The new round of capital will be used to further its computational and genomic tools, as well as accelerating the commercialization and introduction of its corn and soybean seeds in the US market. Within the next two years, Inari plans to expand into other crops.
“We are technology agnostic. Some of the tools we use we call ‘digital crosses.’ They use the computational piece, and we cross them in a more efficient way. We also use gene editing and epigenetic gene expression,” she says.
Inari does not work with foreign gene material, allowing it to skirt regulations in most countries, including the US.
In an industry where a handful of companies control most assets and distribution channels, the route to market for a new seed tech startup can be stymying. Inari has chosen to partner with independent seed producers. These relationships assist the company in understanding farmers’ needs while offering seed companies and growers an opportunity to help shape the innovation.
More importantly, the independent seed dealers are crucial gatekeepers to Inari’s target customer base.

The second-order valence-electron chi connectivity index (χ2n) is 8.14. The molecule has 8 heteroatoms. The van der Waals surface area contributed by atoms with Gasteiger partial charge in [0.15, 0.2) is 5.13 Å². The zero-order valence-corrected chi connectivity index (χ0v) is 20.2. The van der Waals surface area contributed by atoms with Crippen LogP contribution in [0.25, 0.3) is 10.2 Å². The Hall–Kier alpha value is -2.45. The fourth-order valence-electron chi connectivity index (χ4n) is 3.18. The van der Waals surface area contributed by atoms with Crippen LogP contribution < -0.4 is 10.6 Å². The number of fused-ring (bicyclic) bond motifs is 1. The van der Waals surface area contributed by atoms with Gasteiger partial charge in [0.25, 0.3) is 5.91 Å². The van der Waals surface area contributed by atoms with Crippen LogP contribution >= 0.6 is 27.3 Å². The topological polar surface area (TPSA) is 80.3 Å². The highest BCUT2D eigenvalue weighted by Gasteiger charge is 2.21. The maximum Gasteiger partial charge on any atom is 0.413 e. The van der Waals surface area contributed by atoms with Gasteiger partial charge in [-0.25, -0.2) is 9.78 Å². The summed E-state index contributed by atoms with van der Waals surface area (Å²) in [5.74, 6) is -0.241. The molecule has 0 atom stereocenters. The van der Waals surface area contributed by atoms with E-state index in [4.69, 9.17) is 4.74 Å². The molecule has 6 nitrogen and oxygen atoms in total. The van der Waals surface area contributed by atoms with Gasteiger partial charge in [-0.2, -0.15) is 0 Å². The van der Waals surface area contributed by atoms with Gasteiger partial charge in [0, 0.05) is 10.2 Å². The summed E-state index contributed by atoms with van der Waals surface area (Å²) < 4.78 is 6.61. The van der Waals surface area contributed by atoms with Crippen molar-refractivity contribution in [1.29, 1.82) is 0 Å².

“We believe that independent seed companies have the best relationship with growers,” she explains. “I grew up in the industry and, in many cases, growers stay with the same dealer for three generations. The level of trust they have with the farmers is not something we would be able to create overnight, but we can build on what they’ve already created.”
And while many startups scourge the idea of competition, Inari has a more holistic view of the seed sector and its need for more innovators trying to get better seeds into farmers’ hands.
Entering the genetics market is difficult, however. First, it takes significant startup capital to build new technology. Second, the market is dominated by two companies, which “gives little encouragement to anyone who wants to come in and challenge them,” Trivisvavet explains, referring to Bayer and DowDuPont’s newly spun-off division, Corteva Biosciences.